Geoff was a tenant farmer at Great Lypiatt Farm, Neston. His grandfather took on the farm tenancy in 1902, followed by his father in 1928. Geoff held the tenancy from 1969 until he retired in 1995. Geoff ’s sister Marjorie, married Robin Mortimer and they moved to Ridge Farm where they were also tenant farmers.
Tragically, Geoff ’s son died in a car accident at the age of 21, shortly after he graduated from agricultural college.
Geoff ’s grandfather bought a house on South Street, Corsham, where he lived after retiring from farming. Geoff ’s parents moved to the same house on their retirement, and Geoff lives there now.
“Milk was our main output on the farm. In the wartime we kept pigs and poultry.
We used to collect swill, cooking refuse from people’s houses. We used to have metal bins all round Neston and Corsham that we emptied every week then took it home and boiled it up and fed it to the pigs. I’d collect them with car and trailer but it got bigger and bigger so I had to go with the tractor and trailer in the end. It was alright during the winter but summer the bins used to get mucky and we’d have to wash them before putting them back. All extra work.
All those houses had pigsties up the end of the garden. They’ve been converted into sheds now. It was the only way they got meat.
During the war, the WarAg used to go out to the farmers and tell them how much they had to plough and what to plant. If you weren’t working the ground properly they would turn you out and commandeer the ground. That man that used to see to us, he was a broken-down farmer, old Potter. He didn’t have a clue about farming and yet he went about telling us farmers how many acres we had to plough. He wasn’t a very popular man, I can tell you. And then he’d hand it over to the WarAg and they’d come and plough it for you, to make sure they had it.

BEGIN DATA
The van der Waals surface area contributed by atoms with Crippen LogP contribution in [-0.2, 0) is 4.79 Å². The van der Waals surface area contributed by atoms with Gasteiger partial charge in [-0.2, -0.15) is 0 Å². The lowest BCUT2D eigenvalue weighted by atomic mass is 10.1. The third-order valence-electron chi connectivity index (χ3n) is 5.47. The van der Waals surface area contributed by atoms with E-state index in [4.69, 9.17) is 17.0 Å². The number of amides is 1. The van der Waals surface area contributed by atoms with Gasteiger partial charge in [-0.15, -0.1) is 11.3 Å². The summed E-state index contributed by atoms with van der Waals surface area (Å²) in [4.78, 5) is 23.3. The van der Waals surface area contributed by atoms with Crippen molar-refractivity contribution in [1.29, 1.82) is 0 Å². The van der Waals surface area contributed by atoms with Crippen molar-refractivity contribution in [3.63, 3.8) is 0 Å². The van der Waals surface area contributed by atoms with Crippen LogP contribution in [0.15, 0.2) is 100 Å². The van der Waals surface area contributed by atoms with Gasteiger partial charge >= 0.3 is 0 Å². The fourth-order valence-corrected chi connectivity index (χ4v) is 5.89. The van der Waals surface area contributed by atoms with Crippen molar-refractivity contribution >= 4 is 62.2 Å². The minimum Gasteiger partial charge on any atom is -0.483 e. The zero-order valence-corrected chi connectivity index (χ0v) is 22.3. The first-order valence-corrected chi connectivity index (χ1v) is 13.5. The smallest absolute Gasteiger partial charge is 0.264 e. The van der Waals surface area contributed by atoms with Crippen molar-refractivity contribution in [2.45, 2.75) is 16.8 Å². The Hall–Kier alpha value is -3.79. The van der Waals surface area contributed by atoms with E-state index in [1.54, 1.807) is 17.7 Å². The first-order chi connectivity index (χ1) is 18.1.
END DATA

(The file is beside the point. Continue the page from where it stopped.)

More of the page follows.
At that time we also had a lorry business. We were the ones who had to go out and collect all the dead cows that got killed by enemy action. They shot the cows. We had a hand winch to pull them up in the lorry. Bloomin’ hard work that was to drag them up into the lorry. Then we’d take them to the slaughterhouse. But the throat had to be cut soon as they died, if they hadn’t, they had to go to the knackerman then because it’s not fit for human consumption. Shows how hard up we were for food.
The soldiers, from the Wiltshire regiment in the Great War, when they came back, those that came back, they set them up on the farm, Fuller did. Set them up with smallholdings. They had a saw mill down by Neston House, used to make all their own timbers. They were all wooden buildings with tin roofs. They were proper smallholdings with about 35 or 40 acres. They were dotted about in Neston parish. When those people died they added the smallholdings onto Lypiatt Farm because we were the central farm. That’s how we got up to 250 acres.
Mr Barnes, he was from the Isle of Wight, he heard about a tenancy of a little farm behind our cottages at Lypiatt. He walked three cows up from Southhampton and he started a milk round in Neston. He had a tricycle with a little carriage behind with a milk churn in. He used to go round, and women would come out with their jugs. He had three measures a gill, a half pint and a pint, all hung inside this churn. He was a real character.
We used to have a holiday, a fortnight in September, when we’d finished corn harvest. We had a tent for years. Then we had the lorry, it was built for horses, it had a solid oak floor. It was quite roomy, we’d have the Morris 8, (we had two planks to run it up in the lorry) and still room for a double bed in front of it and space over the cab. We stayed on a farm in the Gower. They was highly amused when we turned up.
My sister Mar, she was a heck of a woman. Father would take her with him to buy cows. At stock judging she was amazing. When she and Robin moved up to the Ridge Farm, Father took her with him to choose their starter herd, five cows I think.
She was in the England team against America, stock judging, can’t remember the year, but she had a week’s training, up in Penrith. Trouble was she was diabetic. My mother was terribly worried all the time she was gone. Then they did the competition. Pick the best cow, the one you consider the best and give reasons why you chose that one and then you were marked on that.
They actually beat the Americans, that really chuffed her.”